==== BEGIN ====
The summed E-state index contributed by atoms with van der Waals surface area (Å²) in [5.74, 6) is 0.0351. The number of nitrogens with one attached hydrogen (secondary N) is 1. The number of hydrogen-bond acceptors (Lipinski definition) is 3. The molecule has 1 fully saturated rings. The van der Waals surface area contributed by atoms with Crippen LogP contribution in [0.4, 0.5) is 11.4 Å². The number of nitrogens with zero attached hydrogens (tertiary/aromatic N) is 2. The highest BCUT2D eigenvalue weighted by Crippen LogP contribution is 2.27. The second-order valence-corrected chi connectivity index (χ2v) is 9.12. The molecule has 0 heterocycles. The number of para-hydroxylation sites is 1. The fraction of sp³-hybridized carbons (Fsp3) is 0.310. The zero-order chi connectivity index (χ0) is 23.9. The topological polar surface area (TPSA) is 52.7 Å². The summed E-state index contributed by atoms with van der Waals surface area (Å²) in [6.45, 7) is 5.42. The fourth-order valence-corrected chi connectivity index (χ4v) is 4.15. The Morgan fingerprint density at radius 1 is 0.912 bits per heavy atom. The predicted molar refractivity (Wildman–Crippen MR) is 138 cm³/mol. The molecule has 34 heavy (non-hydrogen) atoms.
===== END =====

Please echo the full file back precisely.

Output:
The summed E-state index contributed by atoms with van der Waals surface area (Å²) in [5.74, 6) is 0.0351. The number of nitrogens with one attached hydrogen (secondary N) is 1. The number of hydrogen-bond acceptors (Lipinski definition) is 3. The molecule has 1 fully saturated rings. The van der Waals surface area contributed by atoms with Crippen LogP contribution in [0.4, 0.5) is 11.4 Å². The number of nitrogens with zero attached hydrogens (tertiary/aromatic N) is 2. The highest BCUT2D eigenvalue weighted by Crippen LogP contribution is 2.27. The second-order valence-corrected chi connectivity index (χ2v) is 9.12. The molecule has 0 heterocycles. The number of para-hydroxylation sites is 1. The fraction of sp³-hybridized carbons (Fsp3) is 0.310. The zero-order chi connectivity index (χ0) is 23.9. The topological polar surface area (TPSA) is 52.7 Å². The summed E-state index contributed by atoms with van der Waals surface area (Å²) in [6.45, 7) is 5.42. The fourth-order valence-corrected chi connectivity index (χ4v) is 4.15. The Morgan fingerprint density at radius 1 is 0.912 bits per heavy atom. The predicted molar refractivity (Wildman–Crippen MR) is 138 cm³/mol. The molecule has 34 heavy (non-hydrogen) atoms.